11 South 3rd Street

On the late 1880s and early 1890s the Camden City Directories shows that Thomas Madden was in the liquor business at 11 South 3rd Street.

By 1916 there were two bars existing side-by-side at 9 and 11 South 3rd Street. Charles Klump was the proprietor of 11 South 3rd at that time, and appears as the owner in the Camden City Directories through 1929. Charles Klump was born in New Jersey in 1881, and was a lithographer and printer by trade. He was married to Sarah Patterson in the 1900s, sadly, she passed away in 1909. He remarried not long afterwards. Directories from 1911 through 1913 show him at 1101 Broadway. He would have then been in rented lodgings as this was Adam Davis saloon and hotel then known as The Palace. On cane deduce that it was here that Charles Klump learned much about owning and opearting a bar. 

By 1914 Charles Klump and second wife Marion had settled in at 1374 Haddon Avenue, which would be his residence for the rest of his days. Charles Klump got into the bar business shortly before the 1916 City Directory was compiled. He passed away in 1929. Mrs. Marion Klump still owned the bar as late as 1934, as she is named in a Camden Courier-Post article as a tavern owner. She had by 1930 moved to 347 Haddon Avenue in Collingswood NJ. No further directories were published until 1940, however, it appears that new management was in place by 1936. Marion Klump never remarried. She died in 1963 and was buried in Harleigh Cemetery next to her husband.

Joseph J. O'Brien appears in the 1936 New Jersey Bell Telephone Directory as operating the tavern. He also is mentioned in the "Philip A. Glass" advertising column that appeared in the Camden Courier-Post in October of 1936. "Philip A. Glass" was a pen name, the pun being "Fill Up A Glass"; the column featured snappy commentary about various bars and nightclubs throughout Camden and upper Gloucester Counties. 

The bar was not listed in the 1940 Camden City Directory. The building appears to have been converted to residential use by 1947, when a porter, Culver Parsons, and his wife Helen appear in the City Directory as residing there.  

Camden Courier-Post - June 13, 1933

27 Mild Padlocks Provided In U.S. Court Rules by Avis

Camden County Padlocks 

Probationary padlocks of one year were ordered by Judge Avis for the following establishments: [Frank's Cafe] Frank Auletto, as proprietor; William J. Stettler, bartender; Rebecca Friedenberg and Lena Teitelman, owners, 1135 and 1137 South Fourth Street, $1000 bond; William Barr, proprietor; George E. Stone, bartender; Marion R. Klump, owner, 11 South Third Street, $1000 bond; Annabale Corda, proprietor and owner; Mary Corda, employee, 1104 South Fourth Street, $1000 bond; Anthony and Stanley Knast, owners, 7807 East Park Avenue, Pennsauken, $1000 bond; Oliver Smith, proprietor; [Thomas "Bluch" Golding] Bertha Golding; owner, 1726 Master Street, $1000 bond; [Big Ed's Place] Edward W. Williams, proprietor; William J. Dolan, bartender, 623 Pearl Street, $1000 bond.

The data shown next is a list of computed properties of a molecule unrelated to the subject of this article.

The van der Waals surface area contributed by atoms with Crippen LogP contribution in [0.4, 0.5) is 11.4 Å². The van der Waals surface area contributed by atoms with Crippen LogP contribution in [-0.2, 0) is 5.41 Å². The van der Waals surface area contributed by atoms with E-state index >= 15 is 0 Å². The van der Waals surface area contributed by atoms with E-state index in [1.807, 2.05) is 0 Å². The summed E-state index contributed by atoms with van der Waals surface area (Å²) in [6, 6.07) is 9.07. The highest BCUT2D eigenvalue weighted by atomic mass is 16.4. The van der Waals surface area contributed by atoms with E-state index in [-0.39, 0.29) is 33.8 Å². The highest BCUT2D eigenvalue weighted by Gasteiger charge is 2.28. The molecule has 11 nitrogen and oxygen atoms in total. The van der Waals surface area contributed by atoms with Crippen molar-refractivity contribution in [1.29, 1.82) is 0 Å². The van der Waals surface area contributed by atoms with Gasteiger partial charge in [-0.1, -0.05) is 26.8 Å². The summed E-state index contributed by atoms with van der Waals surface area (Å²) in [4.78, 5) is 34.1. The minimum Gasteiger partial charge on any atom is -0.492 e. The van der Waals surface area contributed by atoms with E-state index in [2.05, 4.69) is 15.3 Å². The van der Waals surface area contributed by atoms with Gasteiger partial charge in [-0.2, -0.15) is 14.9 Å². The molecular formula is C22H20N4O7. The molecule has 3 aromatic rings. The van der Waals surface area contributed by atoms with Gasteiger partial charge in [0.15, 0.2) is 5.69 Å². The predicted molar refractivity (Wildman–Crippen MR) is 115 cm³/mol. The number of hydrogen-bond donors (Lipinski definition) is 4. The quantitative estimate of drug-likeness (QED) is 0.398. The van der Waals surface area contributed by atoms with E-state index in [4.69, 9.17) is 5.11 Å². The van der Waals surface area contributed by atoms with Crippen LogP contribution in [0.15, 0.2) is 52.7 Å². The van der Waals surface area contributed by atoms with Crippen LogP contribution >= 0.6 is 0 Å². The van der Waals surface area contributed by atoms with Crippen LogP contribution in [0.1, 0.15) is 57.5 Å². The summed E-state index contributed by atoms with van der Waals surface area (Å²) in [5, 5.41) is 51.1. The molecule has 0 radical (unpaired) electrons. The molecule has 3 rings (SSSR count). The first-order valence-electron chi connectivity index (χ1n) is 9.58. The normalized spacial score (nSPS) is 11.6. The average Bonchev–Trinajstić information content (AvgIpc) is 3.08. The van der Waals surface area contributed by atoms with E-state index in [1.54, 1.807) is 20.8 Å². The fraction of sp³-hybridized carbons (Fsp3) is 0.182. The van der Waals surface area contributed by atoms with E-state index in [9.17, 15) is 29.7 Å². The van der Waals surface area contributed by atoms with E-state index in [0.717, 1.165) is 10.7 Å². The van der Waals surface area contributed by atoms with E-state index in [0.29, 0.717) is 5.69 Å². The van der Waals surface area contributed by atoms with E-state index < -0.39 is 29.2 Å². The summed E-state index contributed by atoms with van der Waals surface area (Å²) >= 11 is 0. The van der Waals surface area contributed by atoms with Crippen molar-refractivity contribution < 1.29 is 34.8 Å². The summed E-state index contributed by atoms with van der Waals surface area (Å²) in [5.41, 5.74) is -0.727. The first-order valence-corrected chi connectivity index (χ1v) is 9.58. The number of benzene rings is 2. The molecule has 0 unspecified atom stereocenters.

Conrad Lambert, 44, of 1427 South Ninth Street, Camden, pleaded guilty to possession of liquor and was fined $35. 

Frank Tischner, 1244 Cambridge Street, pleaded guilty to possession and nuisance and sentence was deferred until June 19.

Frank H. Poole, 1400 Rose Street, pleaded guilty to possession and maintaining a nuisance and was fined $35. James Rodgers, 1000 Segal Street, pleaded guilty to possession and maintaining a nuisance. Agents said he conducted a speakeasy and he was fined $l0 and given 10 days in jail.

Harry Getty, 48, of 29 North Third Street, Camden, was fined $35 for possession of beer and maintaining a nuisance. A fine of $25 was imposed upon Charles H. Lee, 30, of 1565 Mt. Ephraim Avenue, Camden, when he pleaded guilty to possession and nuisance charges. Annibale Corda, 35, of 1104 South Fourth Street, Camden, was fined $10 when he pleaded guilty to charges of possession of liquor and maintenance of a nuisance.

[Steppy's Cafe] Walenty Szczepankiewicz, 63, of 1621 Mt. Ephraim Avenue, was given a 45-day jail term and fined $25 when he pleaded guilty to possession and nuisance charges. His son, Edward, 19, was freed on a suspended sentence and placed on probation for six months on similar charges. 

John Baronkin, 669-1/2 Van Hook Street, Camden, was given a suspended sentence upon pleading guilty to possession of liquor, after his attorney pleaded he was keeping a wife, child and an ill mother. 

A bench warrant was issued for Mike Britto, of 112 North Delaware Avenue, and bail of $500 was ordered forfeited when he failed to answer charges of possession and maintaining a nuisance. 

Frank Cipriani, of 713 South Third Street, Camden, was sent to jail for 10 days and fined $1 when he pleaded guilty to possession and nuisance charges. His attorney said he was a prosperous South Camden business man who lost his holdings in the depression and has six children to support. 

Lawrence L. Murphy, 33, of 552 Haddon Avenue, Camden, was fined $25 when he pleaded guilty to possession of two jugs of liquor. He was arrested February 10 with the liquor in his possession. 

William Deroncone, 38, of 520 South Second Street, Camden, was given five days in jail and fined $1. He pleaded guilty to possession of a half pint, of liquor, in his cigar store. 


May 1, 1934


"Philip A. Glass"
Advertising Column

October 3, 1936